07/04/2010 Mexico’s National Election: Fear, Distrust Dominates Mexican Elections Held Amid Drug War Violence

CIUDAD VICTORIA, Mexico (AP) — A common theme haunts Sunday’s state and local elections across Mexico: drugs.

One gubernatorial candidate has been photographed with a powerful kingpin. Another was arrested for allegedly protecting two cartels. A third was assassinated after pledging to bring peace to his violent state.

Many Mexicans are scared to vote, and others wonder why they should bother if the cartels seem to be in charge anyway.

The elections for governors, mayors and local posts in 12 states is the biggest political challenge yet for the government of President Felipe Calderon, who declared war on the cartels in 2006 and deployed thousands of troops and federal police to wrest back territory from drug traffickers.

Assassinated Mexican Presidential Candidate Luis Donaldo Colosio

A low turnout in the most violent states would signal Mexicans believe the drug lords have more control than ever.

And Calderon’s conservative party is facing a resurgence of the Institutional Revolutionary Party, which ruled Mexico for 71 years through a combination of coercion and corruption that critics considered a veiled dictatorship. That party, known as the PRI, is favored to win in most of the 12 states and gain momentum to regain the presidency in 2012, just 12 years after losing it.

That would add uncertainty to the future of Mexico’s drug war, backed by millions of dollars in U.S. aid and marked by an unprecedented increase in the number of drug suspects extradited to the United States for prosecution under Calderon’s National Action Party.

Nowhere has drug violence so shaken campaigning as in the northern state of Tamaulipas, where PRI candidate Rodolfo Torre was assassinated Monday, less than a week before he was forecast to win the race for governor.

Even Calderon said the attack showed drug cartels were trying to sway the elections. He pleaded with Mexicans to vote and show they would not be intimidated. The PRI nominated Torre’s brother Egidio to run in his place.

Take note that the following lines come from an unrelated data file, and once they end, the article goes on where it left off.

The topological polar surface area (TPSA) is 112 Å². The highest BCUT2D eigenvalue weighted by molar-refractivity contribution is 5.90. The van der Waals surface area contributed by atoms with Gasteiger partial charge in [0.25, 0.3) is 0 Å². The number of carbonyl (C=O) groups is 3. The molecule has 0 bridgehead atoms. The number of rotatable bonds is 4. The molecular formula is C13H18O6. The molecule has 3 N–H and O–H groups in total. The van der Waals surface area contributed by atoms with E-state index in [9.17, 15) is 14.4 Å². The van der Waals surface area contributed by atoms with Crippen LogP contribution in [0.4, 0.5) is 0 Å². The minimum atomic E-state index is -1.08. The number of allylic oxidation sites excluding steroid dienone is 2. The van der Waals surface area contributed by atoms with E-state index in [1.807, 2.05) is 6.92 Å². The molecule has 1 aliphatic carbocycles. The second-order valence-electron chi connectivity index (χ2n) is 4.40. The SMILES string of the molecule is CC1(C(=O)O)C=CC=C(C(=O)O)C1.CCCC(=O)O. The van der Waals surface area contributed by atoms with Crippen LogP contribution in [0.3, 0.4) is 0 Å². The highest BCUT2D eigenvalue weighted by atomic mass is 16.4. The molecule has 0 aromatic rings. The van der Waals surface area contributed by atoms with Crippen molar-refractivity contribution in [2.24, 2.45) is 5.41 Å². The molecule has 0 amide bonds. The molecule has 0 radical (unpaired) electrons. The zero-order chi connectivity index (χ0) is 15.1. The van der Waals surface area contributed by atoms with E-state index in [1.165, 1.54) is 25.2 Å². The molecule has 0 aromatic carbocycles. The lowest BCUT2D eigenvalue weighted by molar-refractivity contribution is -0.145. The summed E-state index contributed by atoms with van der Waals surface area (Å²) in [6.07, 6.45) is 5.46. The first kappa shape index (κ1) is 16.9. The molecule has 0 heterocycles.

For many, the attack was a frightening reminder of the growing power of drug traffickers in Tamaulipas, a state of cattle ranchers and oil wells that is both a PRI stronghold and the birthplace of the Gulf cartel.

Cartel henchmen extort restaurants, car dealerships and junkyards. People avoid highways where caravans of armed men travel openly, their luxury SUVs sometimes stamped with the Gulf cartel acronym. Local media stopped reporting on much of the violence after reporters were beaten and threatened — the Torre assassination being a notable exception.

“For a long time, authorities in Tamaulipas have pretended to govern while criminal groups impose their law,” political analyst Alfonso Zarate wrote in the Reforma newspaper.

Torre, a doctor who served as the state’s health secretary, had mostly campaigned on fighting poverty, even as turf wars escalated following a split between the Gulf cartel and the Zetas gang of hit men. Local politicians often avoid discussing drug trafficking, insisting it is the federal government’s responsibility to fight organized crime.

Rodolfo Torre Canto - Assassinated By Cartels

But Sunday, Torre announced that security would be a priority in his government. The next day, armed men ambushed his campaign caravan, killing him and four others, including his assistant and a state legislator.

Dozens of election workers have since quit, some because their homes were damaged by Hurricane Alex but others because they were afraid to show up at polling stations, said Arturo Miniz, a spokesman for the state election institution.

Many voters feel the same way.

“Here, wherever you go, you go with fear,” said Jose Torres, who sells newspaper and shines shoes at a shopping mall in Ciudad Victoria, the state capital. “You hear a noise and you throw yourself to the ground.”

Torres, who now shuts his newspaper stand three hours earlier than normal to avoid being out at night, can’t decide whether to vote Sunday. “If I go vote, I will go very early in the morning, hoping that nothing happens,” he said.